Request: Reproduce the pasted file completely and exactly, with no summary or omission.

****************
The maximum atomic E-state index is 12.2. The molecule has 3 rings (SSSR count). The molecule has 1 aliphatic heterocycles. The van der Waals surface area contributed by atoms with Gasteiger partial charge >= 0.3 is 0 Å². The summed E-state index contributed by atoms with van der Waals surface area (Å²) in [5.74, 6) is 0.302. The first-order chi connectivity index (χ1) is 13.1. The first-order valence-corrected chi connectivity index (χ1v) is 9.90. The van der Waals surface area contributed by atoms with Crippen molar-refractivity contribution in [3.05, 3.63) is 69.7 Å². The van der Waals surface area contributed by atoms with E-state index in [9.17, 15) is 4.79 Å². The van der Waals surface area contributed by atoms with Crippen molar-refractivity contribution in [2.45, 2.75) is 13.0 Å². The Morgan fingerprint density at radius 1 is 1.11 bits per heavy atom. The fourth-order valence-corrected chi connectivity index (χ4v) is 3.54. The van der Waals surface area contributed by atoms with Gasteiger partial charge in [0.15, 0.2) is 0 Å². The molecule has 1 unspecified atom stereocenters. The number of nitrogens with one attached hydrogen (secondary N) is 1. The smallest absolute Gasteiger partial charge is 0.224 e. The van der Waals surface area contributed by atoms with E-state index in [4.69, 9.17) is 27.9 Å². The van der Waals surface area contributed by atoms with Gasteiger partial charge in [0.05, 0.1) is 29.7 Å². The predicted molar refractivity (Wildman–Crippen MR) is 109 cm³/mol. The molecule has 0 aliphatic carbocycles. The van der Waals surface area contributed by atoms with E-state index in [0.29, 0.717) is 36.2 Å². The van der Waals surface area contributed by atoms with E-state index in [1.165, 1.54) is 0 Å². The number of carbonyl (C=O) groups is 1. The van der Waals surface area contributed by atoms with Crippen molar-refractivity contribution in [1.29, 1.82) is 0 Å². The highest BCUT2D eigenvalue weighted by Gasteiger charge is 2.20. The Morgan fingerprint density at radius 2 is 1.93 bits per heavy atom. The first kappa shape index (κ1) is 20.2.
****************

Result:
The maximum atomic E-state index is 12.2. The molecule has 3 rings (SSSR count). The molecule has 1 aliphatic heterocycles. The van der Waals surface area contributed by atoms with Gasteiger partial charge >= 0.3 is 0 Å². The summed E-state index contributed by atoms with van der Waals surface area (Å²) in [5.74, 6) is 0.302. The first-order chi connectivity index (χ1) is 13.1. The first-order valence-corrected chi connectivity index (χ1v) is 9.90. The van der Waals surface area contributed by atoms with Crippen molar-refractivity contribution in [3.05, 3.63) is 69.7 Å². The van der Waals surface area contributed by atoms with E-state index in [9.17, 15) is 4.79 Å². The van der Waals surface area contributed by atoms with Crippen molar-refractivity contribution in [2.45, 2.75) is 13.0 Å². The Morgan fingerprint density at radius 1 is 1.11 bits per heavy atom. The fourth-order valence-corrected chi connectivity index (χ4v) is 3.54. The van der Waals surface area contributed by atoms with Gasteiger partial charge in [0.15, 0.2) is 0 Å². The molecule has 1 unspecified atom stereocenters. The number of nitrogens with one attached hydrogen (secondary N) is 1. The smallest absolute Gasteiger partial charge is 0.224 e. The van der Waals surface area contributed by atoms with E-state index in [4.69, 9.17) is 27.9 Å². The van der Waals surface area contributed by atoms with Gasteiger partial charge in [0.05, 0.1) is 29.7 Å². The predicted molar refractivity (Wildman–Crippen MR) is 109 cm³/mol. The molecule has 0 aliphatic carbocycles. The van der Waals surface area contributed by atoms with E-state index in [0.29, 0.717) is 36.2 Å². The van der Waals surface area contributed by atoms with E-state index in [1.165, 1.54) is 0 Å². The number of carbonyl (C=O) groups is 1. The van der Waals surface area contributed by atoms with Crippen molar-refractivity contribution in [1.29, 1.82) is 0 Å². The highest BCUT2D eigenvalue weighted by Gasteiger charge is 2.20. The Morgan fingerprint density at radius 2 is 1.93 bits per heavy atom. The first kappa shape index (κ1) is 20.2.